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Oregonians we’d love to have back for 2018

Let’s face it, 2017 began on a sour note. The year before, many beloved artists and public figures passed away, leaving a depressing list that seemed to go on and on: David Bowie, Carrie Fisher, Gene Wilder and George Michael, to name but a few. Their absence was felt deeply simply because they made the world a better place.

As we look to the New Year, Statehood Media has compiled a list of notable Oregonians that we wish we could have back in 2018. These people positively influenced society through their actions and with their presence, making Oregon a better place along the way. With all the negativity in the world, it’s a great time to honor people who did good things.

Steve Prefontaine

Of all the storied names on this list, Steve Prefontaine is someone who was truly gone too soon. A native of Coos Bay, the long-distance runner’s immense success both at the University of Oregon and across the country catapulted him into the spotlight, where he became a beloved symbol of running culture. Following his tragic, fatal car accident near Hendricks Park, a memorial at Heyward Field in Eugene drew thousands of mourners. His life is memorialized by an annual track meet, the Prefontaine Classic, as well as by the plaque at Pre’s Rock, but most importantly, he lives on in the hearts and minds of all Oregonians.

Henry Weinhard

Oregon’s identity is imbued with hops and brews. Portland’s beer drinking lineage can be traced all the way back to Henry Weinhard, an immigrant from the Württemberg region of what is now Germany, and namesake of the popular soft drink brand that survives today. In 1862, he moved his family to the city and through his shrewd business savvy, purchased several breweries and expanded his own operations, building a reputation for ethical practices and internationally renowned lager. His contributions to the community included founding the Portland German Aid Society, helping to prevent railroad companies from bypassing Portland and famously offering to hook the Skidmore Fountain up to a tank of beer for its dedication. Although that last kindness never came to fruition, we raise a cold one to you, Mr. Weinhard, for your efforts.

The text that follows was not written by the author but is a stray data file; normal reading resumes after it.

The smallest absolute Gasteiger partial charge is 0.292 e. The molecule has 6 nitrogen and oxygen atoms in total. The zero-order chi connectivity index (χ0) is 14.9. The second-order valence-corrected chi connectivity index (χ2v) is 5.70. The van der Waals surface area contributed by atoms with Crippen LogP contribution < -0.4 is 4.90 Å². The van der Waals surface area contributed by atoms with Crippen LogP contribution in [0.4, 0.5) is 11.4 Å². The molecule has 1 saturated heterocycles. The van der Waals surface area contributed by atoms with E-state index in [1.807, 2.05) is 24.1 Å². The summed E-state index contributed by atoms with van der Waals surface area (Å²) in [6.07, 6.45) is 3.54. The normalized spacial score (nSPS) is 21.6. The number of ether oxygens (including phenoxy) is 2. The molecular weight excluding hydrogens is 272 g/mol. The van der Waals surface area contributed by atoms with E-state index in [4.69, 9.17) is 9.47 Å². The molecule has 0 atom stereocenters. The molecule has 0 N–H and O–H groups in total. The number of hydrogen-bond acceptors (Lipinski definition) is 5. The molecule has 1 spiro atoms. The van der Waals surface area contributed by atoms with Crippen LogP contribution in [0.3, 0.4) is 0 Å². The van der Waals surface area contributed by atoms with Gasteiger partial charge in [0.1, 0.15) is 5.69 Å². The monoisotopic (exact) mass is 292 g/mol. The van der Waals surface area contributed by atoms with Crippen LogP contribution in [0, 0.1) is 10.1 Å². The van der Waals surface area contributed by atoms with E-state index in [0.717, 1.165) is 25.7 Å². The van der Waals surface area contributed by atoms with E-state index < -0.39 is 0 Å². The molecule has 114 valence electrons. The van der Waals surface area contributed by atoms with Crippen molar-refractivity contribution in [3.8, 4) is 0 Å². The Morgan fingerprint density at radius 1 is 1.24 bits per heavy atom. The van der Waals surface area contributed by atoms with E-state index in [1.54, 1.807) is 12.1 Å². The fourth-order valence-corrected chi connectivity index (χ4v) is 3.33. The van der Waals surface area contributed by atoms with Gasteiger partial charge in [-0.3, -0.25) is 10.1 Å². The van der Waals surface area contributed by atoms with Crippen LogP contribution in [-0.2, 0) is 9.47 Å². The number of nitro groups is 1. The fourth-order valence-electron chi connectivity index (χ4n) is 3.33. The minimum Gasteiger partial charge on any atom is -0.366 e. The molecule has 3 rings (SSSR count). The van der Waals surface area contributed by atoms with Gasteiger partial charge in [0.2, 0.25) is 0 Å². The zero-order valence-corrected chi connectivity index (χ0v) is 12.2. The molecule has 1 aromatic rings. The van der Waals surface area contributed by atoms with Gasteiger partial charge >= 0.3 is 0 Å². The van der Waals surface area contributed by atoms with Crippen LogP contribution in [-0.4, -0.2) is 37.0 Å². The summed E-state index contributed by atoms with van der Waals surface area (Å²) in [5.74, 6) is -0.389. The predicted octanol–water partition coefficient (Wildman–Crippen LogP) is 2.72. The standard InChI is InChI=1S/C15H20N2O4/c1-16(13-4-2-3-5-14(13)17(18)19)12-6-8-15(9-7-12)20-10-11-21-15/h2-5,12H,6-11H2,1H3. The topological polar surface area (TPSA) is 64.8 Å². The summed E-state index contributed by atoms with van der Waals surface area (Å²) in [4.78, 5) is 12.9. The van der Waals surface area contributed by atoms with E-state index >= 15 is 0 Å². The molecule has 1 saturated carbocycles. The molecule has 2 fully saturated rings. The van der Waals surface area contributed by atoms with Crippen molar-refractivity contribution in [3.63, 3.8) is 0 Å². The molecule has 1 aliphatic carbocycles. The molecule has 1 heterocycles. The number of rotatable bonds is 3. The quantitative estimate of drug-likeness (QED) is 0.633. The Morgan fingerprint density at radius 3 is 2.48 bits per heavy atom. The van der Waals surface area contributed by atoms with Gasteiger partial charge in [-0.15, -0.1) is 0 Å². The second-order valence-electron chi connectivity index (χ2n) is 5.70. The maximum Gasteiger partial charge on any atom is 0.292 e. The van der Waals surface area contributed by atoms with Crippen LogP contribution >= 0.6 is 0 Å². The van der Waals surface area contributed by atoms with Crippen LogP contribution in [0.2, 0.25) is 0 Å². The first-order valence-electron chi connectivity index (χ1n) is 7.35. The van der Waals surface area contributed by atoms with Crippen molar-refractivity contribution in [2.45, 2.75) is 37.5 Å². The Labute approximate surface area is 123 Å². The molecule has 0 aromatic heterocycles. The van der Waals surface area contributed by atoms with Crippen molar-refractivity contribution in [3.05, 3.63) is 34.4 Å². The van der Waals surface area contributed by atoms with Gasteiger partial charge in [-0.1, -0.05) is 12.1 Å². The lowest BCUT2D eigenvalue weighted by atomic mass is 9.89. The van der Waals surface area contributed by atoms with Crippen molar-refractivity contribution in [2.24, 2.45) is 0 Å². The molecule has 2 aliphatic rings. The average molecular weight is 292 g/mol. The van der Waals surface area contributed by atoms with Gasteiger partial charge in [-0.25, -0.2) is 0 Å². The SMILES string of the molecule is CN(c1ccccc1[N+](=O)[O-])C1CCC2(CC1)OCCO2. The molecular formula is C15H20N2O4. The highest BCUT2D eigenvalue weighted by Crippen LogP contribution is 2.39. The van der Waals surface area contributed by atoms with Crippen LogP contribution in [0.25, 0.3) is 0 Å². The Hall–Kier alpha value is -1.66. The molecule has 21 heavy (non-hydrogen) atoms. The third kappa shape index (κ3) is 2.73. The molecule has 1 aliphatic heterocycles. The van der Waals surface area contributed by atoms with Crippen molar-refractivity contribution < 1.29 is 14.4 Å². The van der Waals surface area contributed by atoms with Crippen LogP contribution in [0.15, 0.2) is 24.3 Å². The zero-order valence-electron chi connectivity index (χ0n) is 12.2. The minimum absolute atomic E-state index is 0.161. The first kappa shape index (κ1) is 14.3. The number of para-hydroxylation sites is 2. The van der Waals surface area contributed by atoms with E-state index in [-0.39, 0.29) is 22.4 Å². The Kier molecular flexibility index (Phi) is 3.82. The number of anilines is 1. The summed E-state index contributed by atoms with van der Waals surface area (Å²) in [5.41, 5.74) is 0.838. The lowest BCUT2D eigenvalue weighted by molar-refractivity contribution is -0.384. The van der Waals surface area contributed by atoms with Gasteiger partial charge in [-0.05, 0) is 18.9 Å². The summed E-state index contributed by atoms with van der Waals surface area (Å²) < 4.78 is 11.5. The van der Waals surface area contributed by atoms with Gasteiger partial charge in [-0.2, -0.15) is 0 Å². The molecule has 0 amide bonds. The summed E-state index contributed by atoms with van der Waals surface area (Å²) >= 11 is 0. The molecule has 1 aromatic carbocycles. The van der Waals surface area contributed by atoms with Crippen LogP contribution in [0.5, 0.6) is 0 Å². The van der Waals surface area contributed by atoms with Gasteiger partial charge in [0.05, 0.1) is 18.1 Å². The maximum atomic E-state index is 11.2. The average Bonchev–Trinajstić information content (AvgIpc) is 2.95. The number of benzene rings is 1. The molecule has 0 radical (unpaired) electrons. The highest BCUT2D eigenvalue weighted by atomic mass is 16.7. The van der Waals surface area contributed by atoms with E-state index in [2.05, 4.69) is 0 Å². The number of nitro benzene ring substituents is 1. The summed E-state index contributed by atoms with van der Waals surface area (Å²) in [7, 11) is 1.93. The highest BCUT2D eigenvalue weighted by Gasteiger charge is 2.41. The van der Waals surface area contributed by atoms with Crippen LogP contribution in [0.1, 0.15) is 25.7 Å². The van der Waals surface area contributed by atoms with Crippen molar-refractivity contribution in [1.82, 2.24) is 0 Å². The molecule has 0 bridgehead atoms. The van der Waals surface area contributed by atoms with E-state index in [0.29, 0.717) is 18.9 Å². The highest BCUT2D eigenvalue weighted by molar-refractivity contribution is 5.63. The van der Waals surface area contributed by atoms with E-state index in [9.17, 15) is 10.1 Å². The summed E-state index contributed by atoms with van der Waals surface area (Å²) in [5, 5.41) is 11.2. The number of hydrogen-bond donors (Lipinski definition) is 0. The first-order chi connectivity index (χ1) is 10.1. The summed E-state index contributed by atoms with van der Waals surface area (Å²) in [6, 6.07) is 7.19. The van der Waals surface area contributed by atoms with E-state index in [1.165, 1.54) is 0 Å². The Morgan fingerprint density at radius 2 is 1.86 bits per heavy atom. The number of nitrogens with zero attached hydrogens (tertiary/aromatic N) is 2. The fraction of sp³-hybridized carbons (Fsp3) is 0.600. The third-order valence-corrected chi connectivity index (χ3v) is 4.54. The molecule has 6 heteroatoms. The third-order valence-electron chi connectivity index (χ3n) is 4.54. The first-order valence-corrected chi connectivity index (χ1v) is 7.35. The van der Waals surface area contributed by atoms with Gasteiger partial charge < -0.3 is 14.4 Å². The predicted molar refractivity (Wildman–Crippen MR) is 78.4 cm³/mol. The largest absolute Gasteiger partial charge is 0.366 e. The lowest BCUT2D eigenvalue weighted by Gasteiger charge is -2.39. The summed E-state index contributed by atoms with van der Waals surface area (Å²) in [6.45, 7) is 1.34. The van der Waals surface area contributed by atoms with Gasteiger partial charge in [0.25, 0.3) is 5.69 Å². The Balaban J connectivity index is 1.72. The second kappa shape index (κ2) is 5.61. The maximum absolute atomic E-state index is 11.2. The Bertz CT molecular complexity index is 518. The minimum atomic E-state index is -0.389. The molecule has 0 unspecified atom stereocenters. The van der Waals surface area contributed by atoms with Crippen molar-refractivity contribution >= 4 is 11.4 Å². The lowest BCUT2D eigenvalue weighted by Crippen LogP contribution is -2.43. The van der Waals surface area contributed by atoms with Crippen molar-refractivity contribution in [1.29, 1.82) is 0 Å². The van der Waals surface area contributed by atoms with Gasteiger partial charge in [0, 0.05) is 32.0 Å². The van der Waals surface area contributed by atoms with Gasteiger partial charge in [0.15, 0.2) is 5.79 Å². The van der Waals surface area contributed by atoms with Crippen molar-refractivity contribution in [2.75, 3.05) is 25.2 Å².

Lola Greene Baldwin

On April 1, 1908, Lola Greene Baldwin became the first female police officer in the United States. Her career at the Portland Police Department was marked by the creation of the woman’s protection division, and beyond that, she was a tireless advocate of women, child welfare and justice in the penal system. Her passion still rings true and deserves a salute.

Tom McCall

Sadly, as a politician who actually cared about the environment, Tom McCall represents a dying breed. During his years as a journalist at KGW TV station, McCall produced a documentary about pollution in Oregon, which ultimately spurred the cleanup of the Willamette River and the state’s overall air quality. As governor, he continued to champion these efforts, enacting the groundbreaking Oregon Bottle Bill, which has drastically limited the effects of littering since its introduction. He also reinforced a law that safeguards the coastline, protecting the scenery and beach access for generations to come.

Fern Hobbs

In 1913, Fern Hobbs graduated from law school at Willamette University and was hired by Governor Oswald West as his private secretary. Her salary was $3,000, reportedly making her the highest paid woman to hold a public office in the nation. This wasn’t the last time she would make the national news. The next year was marked by outrageous debauchery in Copperfield, a mining outpost in Baker County. Hobbs was sent to the city hall at the head of a National Guard squadron, where she declared Marshall law, eventually quelling the unruliness and returning the city to lawfulness. As impressive as those feats are, her career was marked by even more acts of societal beneficence, including the operation of a YMCA facility and volunteerism with the Red Cross during World War I. She remains a symbol of gender pay equality to this day.

Obo Addy

Born in Accra, the capital city of Ghana, Obo Addy led an illustrious life as a traditional African folk drummer and dancer, highlighted by a performance at the 1972 Munich Summer Olympics. In 1978, he settled in Portland and began teaching his skills at Lewis & Clark College. As one of the first musicians to blend traditional folk music with Western pop, Addy was a bridge between cultures, and in 1996, he was awarded a National Heritage Fellowship from the National Endowment for the Arts. He also led weekly drumming workshops at Lincoln High School and his rhythmic mastery is undoubtedly missed.

Damon Knight

Damon Knight was born in Baker City, Oregon and following a childhood steeped in science fiction fandom, he went on to become a very successful writer who specialized in short stories. His magnum opus, “To Serve Man”, where seemingly altruistic aliens visit Earth, only to expose their cookbook meant for humans, was later adapted into an iconic episode of the Twilight Zone. Knight went on to found various organizations that support and educate burgeoning authors, including the Science Fiction and Fantasy Writers of America. His ability to enrich imaginations is an ideal that will forever be meaningful.

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